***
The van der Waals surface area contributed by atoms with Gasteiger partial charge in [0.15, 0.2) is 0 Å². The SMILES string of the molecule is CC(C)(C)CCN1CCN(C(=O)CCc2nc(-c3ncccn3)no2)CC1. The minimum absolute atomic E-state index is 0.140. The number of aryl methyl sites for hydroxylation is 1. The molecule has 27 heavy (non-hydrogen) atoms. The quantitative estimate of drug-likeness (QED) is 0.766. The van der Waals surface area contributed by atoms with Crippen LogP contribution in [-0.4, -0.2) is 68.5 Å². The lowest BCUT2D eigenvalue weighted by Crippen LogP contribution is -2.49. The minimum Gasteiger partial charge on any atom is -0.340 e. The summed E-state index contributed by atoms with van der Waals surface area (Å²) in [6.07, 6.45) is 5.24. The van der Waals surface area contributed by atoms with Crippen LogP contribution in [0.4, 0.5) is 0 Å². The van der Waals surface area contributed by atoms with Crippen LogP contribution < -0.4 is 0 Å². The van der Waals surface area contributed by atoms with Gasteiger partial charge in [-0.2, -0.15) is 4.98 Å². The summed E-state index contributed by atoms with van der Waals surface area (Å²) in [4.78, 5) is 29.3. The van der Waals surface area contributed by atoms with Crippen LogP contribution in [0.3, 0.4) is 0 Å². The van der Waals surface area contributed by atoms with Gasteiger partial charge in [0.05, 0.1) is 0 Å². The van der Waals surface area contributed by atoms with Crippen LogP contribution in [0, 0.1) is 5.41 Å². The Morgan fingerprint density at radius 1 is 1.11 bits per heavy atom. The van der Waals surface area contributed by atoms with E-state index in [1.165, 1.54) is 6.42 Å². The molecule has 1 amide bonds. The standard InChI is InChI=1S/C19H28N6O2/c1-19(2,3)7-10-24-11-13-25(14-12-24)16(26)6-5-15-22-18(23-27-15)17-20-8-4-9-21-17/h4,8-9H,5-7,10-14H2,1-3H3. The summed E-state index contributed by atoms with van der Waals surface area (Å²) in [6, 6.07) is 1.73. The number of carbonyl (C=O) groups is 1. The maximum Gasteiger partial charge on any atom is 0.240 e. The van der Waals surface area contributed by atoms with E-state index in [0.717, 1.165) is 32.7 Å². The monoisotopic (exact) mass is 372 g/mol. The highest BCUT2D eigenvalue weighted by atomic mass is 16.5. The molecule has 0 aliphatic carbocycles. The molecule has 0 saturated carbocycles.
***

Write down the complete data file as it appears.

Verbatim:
The van der Waals surface area contributed by atoms with Gasteiger partial charge in [0.15, 0.2) is 0 Å². The SMILES string of the molecule is CC(C)(C)CCN1CCN(C(=O)CCc2nc(-c3ncccn3)no2)CC1. The minimum absolute atomic E-state index is 0.140. The number of aryl methyl sites for hydroxylation is 1. The molecule has 27 heavy (non-hydrogen) atoms. The quantitative estimate of drug-likeness (QED) is 0.766. The van der Waals surface area contributed by atoms with Crippen LogP contribution in [-0.4, -0.2) is 68.5 Å². The lowest BCUT2D eigenvalue weighted by Crippen LogP contribution is -2.49. The minimum Gasteiger partial charge on any atom is -0.340 e. The summed E-state index contributed by atoms with van der Waals surface area (Å²) in [6.07, 6.45) is 5.24. The van der Waals surface area contributed by atoms with Crippen LogP contribution in [0.4, 0.5) is 0 Å². The van der Waals surface area contributed by atoms with Crippen LogP contribution < -0.4 is 0 Å². The van der Waals surface area contributed by atoms with Gasteiger partial charge in [-0.2, -0.15) is 4.98 Å². The summed E-state index contributed by atoms with van der Waals surface area (Å²) in [4.78, 5) is 29.3. The van der Waals surface area contributed by atoms with Crippen LogP contribution in [0.3, 0.4) is 0 Å². The van der Waals surface area contributed by atoms with Gasteiger partial charge in [0.05, 0.1) is 0 Å². The van der Waals surface area contributed by atoms with Crippen LogP contribution in [0, 0.1) is 5.41 Å². The Morgan fingerprint density at radius 1 is 1.11 bits per heavy atom. The van der Waals surface area contributed by atoms with E-state index in [1.165, 1.54) is 6.42 Å². The molecule has 1 amide bonds. The standard InChI is InChI=1S/C19H28N6O2/c1-19(2,3)7-10-24-11-13-25(14-12-24)16(26)6-5-15-22-18(23-27-15)17-20-8-4-9-21-17/h4,8-9H,5-7,10-14H2,1-3H3. The summed E-state index contributed by atoms with van der Waals surface area (Å²) in [6, 6.07) is 1.73. The number of carbonyl (C=O) groups is 1. The maximum Gasteiger partial charge on any atom is 0.240 e. The van der Waals surface area contributed by atoms with E-state index in [0.717, 1.165) is 32.7 Å². The monoisotopic (exact) mass is 372 g/mol. The highest BCUT2D eigenvalue weighted by atomic mass is 16.5. The molecule has 0 aliphatic carbocycles. The molecule has 0 saturated carbocycles.